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  • crypto-proofs

    Rights statement: This is the author’s version of a work that was accepted for publication in Geoforum. Changes resulting from the publishing process, such as peer review, editing, corrections, structural formatting, and other quality control mechanisms may not be reflected in this document. Changes may have been made to this work since it was submitted for publication. A definitive version was subsequently published in Geoforum, 122, 2021 DOI: 10.1016/j.geoforum.2020.12.019

    Accepted author manuscript, 417 KB, PDF document

    Embargo ends: 14/04/23

    Available under license: CC BY-NC-ND: Creative Commons Attribution-NonCommercial-NoDerivatives 4.0 International License

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Uneven Development, Crypto-regionalism, and the (Un-)tethering of Nature in Quebec

Research output: Contribution to journalJournal articlepeer-review

Published
<mark>Journal publication date</mark>30/06/2021
<mark>Journal</mark>Geoforum
Volume122
Number of pages11
Pages (from-to)63-73
Publication StatusPublished
Early online date14/04/21
<mark>Original language</mark>English

Abstract

Since emerging in 2009, cryptocurrencies, such as bitcoin, have captured the imaginations of many investors and users in accumulating private wealth detached from government control and oversight. This article examines how the rise of bitcoin has particular geographies and trajectories of uneven development across the globe. The generation (or mining ) of cryptocurrencies is computationally-intensive, requiring computer hardware, cool air and cheap energy. Adopting the case study of Quebec, Canada, we show how these variables interact to produce a relationship between digital currencies, economic imaginaries and space in the regions where cryptomining is clustered. We argue that these new geographies of cryptocurrency mining leave residual marks on the regions where they are located but remain highly mobile moving from location to location in search of the cheap energy that supports private accumulation. Adopting an illustrative case study of Quebec, Canada, we work to render visible the materiality of cryptocurrencies, such as bitcoin. Far from existing both nowhere and everywhere, the generation of bitcoin is foregrounded in local contexts and regional economic imaginaries with both spatial and social implications for the cities and towns where cryptomining takes place. We conclude with a call for further research into this emergent crypto-regionalism and its consequences.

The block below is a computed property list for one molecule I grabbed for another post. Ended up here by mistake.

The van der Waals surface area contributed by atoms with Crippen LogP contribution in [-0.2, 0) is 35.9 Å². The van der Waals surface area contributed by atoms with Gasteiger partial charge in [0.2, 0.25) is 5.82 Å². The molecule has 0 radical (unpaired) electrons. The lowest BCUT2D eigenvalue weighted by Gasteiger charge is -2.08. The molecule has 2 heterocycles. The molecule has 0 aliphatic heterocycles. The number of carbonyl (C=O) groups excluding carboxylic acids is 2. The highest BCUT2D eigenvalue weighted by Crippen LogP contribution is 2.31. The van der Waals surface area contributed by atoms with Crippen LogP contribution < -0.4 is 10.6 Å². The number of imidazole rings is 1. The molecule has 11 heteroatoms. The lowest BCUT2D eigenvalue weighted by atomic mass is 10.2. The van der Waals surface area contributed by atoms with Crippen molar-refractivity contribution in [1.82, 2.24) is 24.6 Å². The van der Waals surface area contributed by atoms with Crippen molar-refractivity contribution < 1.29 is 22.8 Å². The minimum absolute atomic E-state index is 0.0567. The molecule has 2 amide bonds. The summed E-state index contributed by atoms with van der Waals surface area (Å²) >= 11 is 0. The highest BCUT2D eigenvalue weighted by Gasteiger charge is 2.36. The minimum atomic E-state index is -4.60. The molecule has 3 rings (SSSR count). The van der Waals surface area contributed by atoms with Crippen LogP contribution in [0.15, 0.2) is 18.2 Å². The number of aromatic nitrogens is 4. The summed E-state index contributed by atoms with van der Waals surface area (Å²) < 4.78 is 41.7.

Bibliographic note

This is the author’s version of a work that was accepted for publication in Geoforum. Changes resulting from the publishing process, such as peer review, editing, corrections, structural formatting, and other quality control mechanisms may not be reflected in this document. Changes may have been made to this work since it was submitted for publication. A definitive version was subsequently published in Geoforum, 122, 2021 DOI: 10.1016/j.geoforum.2020.12.019